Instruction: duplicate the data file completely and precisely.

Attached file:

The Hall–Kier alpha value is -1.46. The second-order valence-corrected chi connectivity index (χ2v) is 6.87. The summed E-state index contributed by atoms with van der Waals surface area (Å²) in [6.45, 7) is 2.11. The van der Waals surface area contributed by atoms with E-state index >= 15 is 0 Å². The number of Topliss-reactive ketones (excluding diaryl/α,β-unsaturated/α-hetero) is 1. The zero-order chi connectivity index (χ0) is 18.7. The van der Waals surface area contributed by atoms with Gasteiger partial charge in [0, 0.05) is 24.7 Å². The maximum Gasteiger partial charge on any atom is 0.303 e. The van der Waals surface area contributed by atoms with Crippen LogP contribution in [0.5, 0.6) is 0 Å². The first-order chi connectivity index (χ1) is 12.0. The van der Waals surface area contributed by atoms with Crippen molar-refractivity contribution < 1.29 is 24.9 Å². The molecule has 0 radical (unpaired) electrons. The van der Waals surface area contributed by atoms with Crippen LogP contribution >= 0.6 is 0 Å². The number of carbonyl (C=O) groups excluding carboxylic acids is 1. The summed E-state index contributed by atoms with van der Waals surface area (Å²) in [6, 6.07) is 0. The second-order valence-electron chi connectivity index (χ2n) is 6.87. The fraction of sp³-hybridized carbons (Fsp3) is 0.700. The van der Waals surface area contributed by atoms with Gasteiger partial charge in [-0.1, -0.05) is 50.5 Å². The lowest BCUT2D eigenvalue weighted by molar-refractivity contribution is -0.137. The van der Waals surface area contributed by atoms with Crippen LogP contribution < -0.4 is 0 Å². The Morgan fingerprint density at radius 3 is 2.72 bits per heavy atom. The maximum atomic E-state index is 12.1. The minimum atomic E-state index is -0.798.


The Hall–Kier alpha value is -1.46. The second-order valence-corrected chi connectivity index (χ2v) is 6.87. The summed E-state index contributed by atoms with van der Waals surface area (Å²) in [6.45, 7) is 2.11. The van der Waals surface area contributed by atoms with E-state index >= 15 is 0 Å². The number of Topliss-reactive ketones (excluding diaryl/α,β-unsaturated/α-hetero) is 1. The zero-order chi connectivity index (χ0) is 18.7. The van der Waals surface area contributed by atoms with Gasteiger partial charge in [0, 0.05) is 24.7 Å². The maximum Gasteiger partial charge on any atom is 0.303 e. The van der Waals surface area contributed by atoms with Crippen LogP contribution in [0.5, 0.6) is 0 Å². The first-order chi connectivity index (χ1) is 12.0. The van der Waals surface area contributed by atoms with Crippen molar-refractivity contribution < 1.29 is 24.9 Å². The molecule has 0 radical (unpaired) electrons. The van der Waals surface area contributed by atoms with Crippen LogP contribution >= 0.6 is 0 Å². The number of carbonyl (C=O) groups excluding carboxylic acids is 1. The summed E-state index contributed by atoms with van der Waals surface area (Å²) in [6, 6.07) is 0. The second-order valence-electron chi connectivity index (χ2n) is 6.87. The fraction of sp³-hybridized carbons (Fsp3) is 0.700. The van der Waals surface area contributed by atoms with Gasteiger partial charge in [-0.1, -0.05) is 50.5 Å². The lowest BCUT2D eigenvalue weighted by molar-refractivity contribution is -0.137. The van der Waals surface area contributed by atoms with Crippen LogP contribution < -0.4 is 0 Å². The Morgan fingerprint density at radius 3 is 2.72 bits per heavy atom. The maximum atomic E-state index is 12.1. The minimum atomic E-state index is -0.798.